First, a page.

In the tradition of Swiss Family Robinson comes this heartwarming family adventure that would go on to spawn two sequels.

Skip Robinson is a construction worker in Los Angeles who has his wife Pat, daughter Jenny, and son Toby. The smog and conditions of the big city have not only taken a toll on Skip, but on Jenny’s health as well. After one fateful day, Skip tells Pat that he’s had enough of the city and hopes she will agree with him as his plan is to get out of the city and move to the wilderness, where they don’t have to deal with their current conditions. Pat decides it would be a great idea and the Robinsons officially leave L.A. for property in the Rocky Mountains that once belonged to his uncle Jake.

They arrive at an abandoned cabin near a lake. They decided to build their own cabin and get used to their new surroundings. Despite running into some trouble with the wildlife, the family’s bonds are what help them get through the adjustment. They even meet Boomer, an elderly man who was Jake’s best friend at one point. The Robinsons learn that a bear they have encountered may be Jake’s old friend. Things start to unravel when Jenny falls ill again and the radio is busted, Skip must head towards to the ranger station, risking his life as he may encounter the wildlife that is in the area.

Inspired by the classic Swiss Family Robinson, this family adventure film is wonderful in the fact that we seen something rarely seen these days: a good ol’ tale of living in the wilderness at a time where we didn’t have cell phones or rely on streaming or TV for entertainment. The story of a family who decide to move out of Los Angeles and start a new life in the Rocky Mountains is both heartwarming and brings the sense of adventure that is the epitome of the classic days of cinema.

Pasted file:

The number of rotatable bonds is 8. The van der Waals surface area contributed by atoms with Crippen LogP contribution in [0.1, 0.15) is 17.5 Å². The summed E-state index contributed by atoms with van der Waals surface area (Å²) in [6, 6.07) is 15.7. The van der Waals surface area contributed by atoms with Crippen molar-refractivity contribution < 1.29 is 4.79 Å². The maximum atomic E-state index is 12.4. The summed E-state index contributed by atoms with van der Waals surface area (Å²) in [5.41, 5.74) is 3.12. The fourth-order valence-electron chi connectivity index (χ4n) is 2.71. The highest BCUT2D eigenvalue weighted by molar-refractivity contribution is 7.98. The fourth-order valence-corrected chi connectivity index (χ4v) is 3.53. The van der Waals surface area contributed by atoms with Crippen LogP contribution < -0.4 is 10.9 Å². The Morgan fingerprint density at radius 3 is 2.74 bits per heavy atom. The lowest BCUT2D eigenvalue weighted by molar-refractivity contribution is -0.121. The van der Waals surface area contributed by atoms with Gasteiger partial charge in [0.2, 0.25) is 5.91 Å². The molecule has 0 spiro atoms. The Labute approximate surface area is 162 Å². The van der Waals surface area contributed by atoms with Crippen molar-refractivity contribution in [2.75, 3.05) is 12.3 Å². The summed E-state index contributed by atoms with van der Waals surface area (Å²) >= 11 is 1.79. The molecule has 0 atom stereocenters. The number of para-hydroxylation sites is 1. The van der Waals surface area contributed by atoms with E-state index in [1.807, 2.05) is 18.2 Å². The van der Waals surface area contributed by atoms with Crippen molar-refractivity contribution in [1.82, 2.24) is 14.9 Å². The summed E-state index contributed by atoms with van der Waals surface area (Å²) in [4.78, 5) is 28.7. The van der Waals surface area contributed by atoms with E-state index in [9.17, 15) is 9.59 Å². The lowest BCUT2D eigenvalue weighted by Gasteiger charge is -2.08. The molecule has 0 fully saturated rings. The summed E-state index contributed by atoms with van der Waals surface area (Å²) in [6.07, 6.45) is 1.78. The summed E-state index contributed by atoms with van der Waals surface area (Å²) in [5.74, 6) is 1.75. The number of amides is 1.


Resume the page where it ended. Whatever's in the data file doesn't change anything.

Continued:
Led by former TV actor Robert Logan, this would be one of his most iconic roles in his long career. As Skip Robinson, we see him as a bitter construction worker who once he moves the family into his new surrounding becomes a happier man. What helps is that his counterpart is his wife Pat, played by Susan Damante Shaw, gives that emotional range where she can be extremely happy one minute and the next, all worried about her family.

Hollye Holmes and Ham Larsen round out the family as daughter Jenny and son Toby. Here, it is Jenny who gets more of the impact than Toby, who thrives on his surroundings, something bringing his curiosity to near dangerous levels. This includes a scene where the siblings are followed home by a pair of cougar cubs, which lead to Skip not only returning them but having a dangerous encounter with the mama cougar until the family dog comes to the rescue. George “Buck” Flower rounds out the core cast as Boomer, a friend of Skip’s late uncle who becomes the new family friend and the comic relief of not only this film, but its two sequels released in 1977 and 1979.

The Adventures of the Wilderness Family is both a very heartwarming and adventurous 1970s family film that shows that the power of family can overcome anything…even the wilderness.


Lionsgate presents a Pacific International Pictures production. Director: Stewart Raffill. Producer: Arthur C. Dubs. Writer: Stewart Raffill; story by Arthur C. Dubs. Cinematography: Gerald Alcan. Editing: R. Hansel Brown.

Cast: Robert Logan, Susan Damante-Shaw, Hollye Holmes, Ham Larsen, George “Buck” Flower.